Capital backing still in fragile state
by Michael Lafferty
Neither the euro area not the UK’s banking system is materially short of capital, says the European Central Bank and the Bank of England, in separate assessments. Both claims need to be treated with caution. Europe’s banks are still in a very fragile state.
According to the ECB, only €9.5bn of additional capital needs to be raised by 13 mainly smaller banks among the 130 largest in the euro area to bring them into line with the 2014 stress requirements. This is the message from the ECB before it took a new supervisory role for euro area banks in November.
The starting point for the ECB assessment was an asset quality review, which showed an overvaluation of bank assets of €47.5bn at 31 December 2013 – hardly significant for an exercise covering €22tn of assets. The most significant adjustments were required in Italy, Greece, Germany, Austria, Netherlands, France and Spain – many of the ‘usual suspects’ when it comes to accounting waywardness.
The AQR required the banks to have a minimum so-called CET1 equity capital ratio of 8% at end-2013. This was then stress-tested against two hypothetical scenarios. Under the baseline scenario, banks were required to maintain a minimum CET1 ratio of 8%. Under the highlydemanding adverse scenario, they were required to maintain a minimum CET1 ratio of 5.5%.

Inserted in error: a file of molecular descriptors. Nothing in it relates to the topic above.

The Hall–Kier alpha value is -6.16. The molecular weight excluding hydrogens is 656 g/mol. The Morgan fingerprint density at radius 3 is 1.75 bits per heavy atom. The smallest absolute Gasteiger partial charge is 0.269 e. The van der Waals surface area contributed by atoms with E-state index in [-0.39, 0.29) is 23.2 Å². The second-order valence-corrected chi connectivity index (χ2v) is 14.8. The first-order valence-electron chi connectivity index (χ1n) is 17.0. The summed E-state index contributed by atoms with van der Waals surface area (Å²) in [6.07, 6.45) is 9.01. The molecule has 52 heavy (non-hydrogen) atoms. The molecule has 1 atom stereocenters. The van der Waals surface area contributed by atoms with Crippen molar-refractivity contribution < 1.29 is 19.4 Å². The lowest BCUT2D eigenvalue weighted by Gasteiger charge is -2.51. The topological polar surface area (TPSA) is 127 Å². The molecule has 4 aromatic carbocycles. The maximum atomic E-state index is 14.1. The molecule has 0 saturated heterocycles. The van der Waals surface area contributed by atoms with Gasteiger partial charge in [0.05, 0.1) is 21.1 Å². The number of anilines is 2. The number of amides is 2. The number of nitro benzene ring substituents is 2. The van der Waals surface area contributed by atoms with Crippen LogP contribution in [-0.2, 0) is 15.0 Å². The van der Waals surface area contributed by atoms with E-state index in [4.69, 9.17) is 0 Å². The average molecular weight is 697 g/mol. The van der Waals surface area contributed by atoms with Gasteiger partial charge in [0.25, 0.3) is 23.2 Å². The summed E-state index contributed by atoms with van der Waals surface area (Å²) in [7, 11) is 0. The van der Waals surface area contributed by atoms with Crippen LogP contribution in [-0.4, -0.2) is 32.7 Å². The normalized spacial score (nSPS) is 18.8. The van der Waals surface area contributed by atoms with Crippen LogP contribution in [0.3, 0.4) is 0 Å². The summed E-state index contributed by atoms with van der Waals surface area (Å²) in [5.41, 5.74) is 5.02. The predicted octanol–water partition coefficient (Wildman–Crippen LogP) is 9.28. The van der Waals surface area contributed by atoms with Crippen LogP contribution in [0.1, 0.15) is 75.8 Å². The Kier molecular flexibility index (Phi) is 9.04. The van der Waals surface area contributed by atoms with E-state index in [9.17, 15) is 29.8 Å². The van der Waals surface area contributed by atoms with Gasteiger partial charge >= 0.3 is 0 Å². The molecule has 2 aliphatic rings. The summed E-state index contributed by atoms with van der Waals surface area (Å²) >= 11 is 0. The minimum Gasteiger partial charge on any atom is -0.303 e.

Under the adverse scenario the ECB found that the 130 banks’ aggregate available capital would be depleted by €215.5bn (22% of capital held by participating banks) and risk-weighted assets (RWA) increased by about €860bn by 2016. Including this as a capital requirement at the threshold level brings the total capital impact to €262.7bn in the adverse scenario. Startling as a 22% capital depletion may seem, the big euro area banks still have a median capital ratio of over 8% in the adverse scenario – and each bank needs a capital ratio of only 5.5% to pass. (By way of comparison, the UK adverse stress tests found that the capital ratio of the eight banks concerned would be reduced from 10% in 2013 to 7.3% in 2015, or 7.5% if certain management actions were implemented.)